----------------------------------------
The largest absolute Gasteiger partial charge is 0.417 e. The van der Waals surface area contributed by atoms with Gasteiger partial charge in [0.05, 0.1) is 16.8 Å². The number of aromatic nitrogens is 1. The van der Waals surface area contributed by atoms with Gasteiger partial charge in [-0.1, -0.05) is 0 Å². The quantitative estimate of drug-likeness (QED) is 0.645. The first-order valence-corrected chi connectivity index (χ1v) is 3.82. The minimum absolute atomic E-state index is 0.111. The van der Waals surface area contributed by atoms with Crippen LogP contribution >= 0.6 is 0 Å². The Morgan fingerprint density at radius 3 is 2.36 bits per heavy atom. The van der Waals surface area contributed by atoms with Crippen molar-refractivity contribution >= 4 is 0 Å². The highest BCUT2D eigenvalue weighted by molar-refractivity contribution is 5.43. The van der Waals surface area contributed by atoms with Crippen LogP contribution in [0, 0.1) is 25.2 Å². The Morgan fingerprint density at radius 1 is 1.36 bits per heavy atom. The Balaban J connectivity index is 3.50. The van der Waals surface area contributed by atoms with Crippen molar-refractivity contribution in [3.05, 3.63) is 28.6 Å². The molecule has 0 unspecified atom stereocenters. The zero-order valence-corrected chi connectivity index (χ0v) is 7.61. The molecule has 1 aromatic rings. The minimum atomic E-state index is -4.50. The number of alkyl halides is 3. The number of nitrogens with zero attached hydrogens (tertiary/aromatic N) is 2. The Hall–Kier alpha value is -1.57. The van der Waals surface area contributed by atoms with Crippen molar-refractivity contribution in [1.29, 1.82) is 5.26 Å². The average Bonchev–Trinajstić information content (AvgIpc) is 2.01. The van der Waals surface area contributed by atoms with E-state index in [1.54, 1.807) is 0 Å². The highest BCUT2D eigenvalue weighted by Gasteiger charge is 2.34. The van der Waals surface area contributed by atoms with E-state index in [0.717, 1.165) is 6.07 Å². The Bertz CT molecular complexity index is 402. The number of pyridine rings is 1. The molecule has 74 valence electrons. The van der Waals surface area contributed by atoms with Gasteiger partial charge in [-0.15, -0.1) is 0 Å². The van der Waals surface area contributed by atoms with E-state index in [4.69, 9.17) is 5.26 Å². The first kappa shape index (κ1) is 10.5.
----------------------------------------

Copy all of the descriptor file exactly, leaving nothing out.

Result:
The largest absolute Gasteiger partial charge is 0.417 e. The van der Waals surface area contributed by atoms with Gasteiger partial charge in [0.05, 0.1) is 16.8 Å². The number of aromatic nitrogens is 1. The van der Waals surface area contributed by atoms with Gasteiger partial charge in [-0.1, -0.05) is 0 Å². The quantitative estimate of drug-likeness (QED) is 0.645. The first-order valence-corrected chi connectivity index (χ1v) is 3.82. The minimum absolute atomic E-state index is 0.111. The van der Waals surface area contributed by atoms with Crippen LogP contribution >= 0.6 is 0 Å². The Morgan fingerprint density at radius 3 is 2.36 bits per heavy atom. The van der Waals surface area contributed by atoms with Crippen molar-refractivity contribution >= 4 is 0 Å². The highest BCUT2D eigenvalue weighted by molar-refractivity contribution is 5.43. The van der Waals surface area contributed by atoms with Crippen LogP contribution in [0, 0.1) is 25.2 Å². The Morgan fingerprint density at radius 1 is 1.36 bits per heavy atom. The Balaban J connectivity index is 3.50. The van der Waals surface area contributed by atoms with Crippen molar-refractivity contribution in [3.05, 3.63) is 28.6 Å². The molecule has 0 unspecified atom stereocenters. The zero-order valence-corrected chi connectivity index (χ0v) is 7.61. The molecule has 1 aromatic rings. The minimum atomic E-state index is -4.50. The number of alkyl halides is 3. The number of nitrogens with zero attached hydrogens (tertiary/aromatic N) is 2. The Hall–Kier alpha value is -1.57. The van der Waals surface area contributed by atoms with Crippen molar-refractivity contribution in [1.29, 1.82) is 5.26 Å². The average Bonchev–Trinajstić information content (AvgIpc) is 2.01. The van der Waals surface area contributed by atoms with E-state index in [1.54, 1.807) is 0 Å². The highest BCUT2D eigenvalue weighted by Gasteiger charge is 2.34. The van der Waals surface area contributed by atoms with E-state index in [0.717, 1.165) is 6.07 Å². The Bertz CT molecular complexity index is 402. The number of pyridine rings is 1. The molecule has 74 valence electrons. The van der Waals surface area contributed by atoms with Gasteiger partial charge in [-0.15, -0.1) is 0 Å². The van der Waals surface area contributed by atoms with E-state index in [4.69, 9.17) is 5.26 Å². The first kappa shape index (κ1) is 10.5.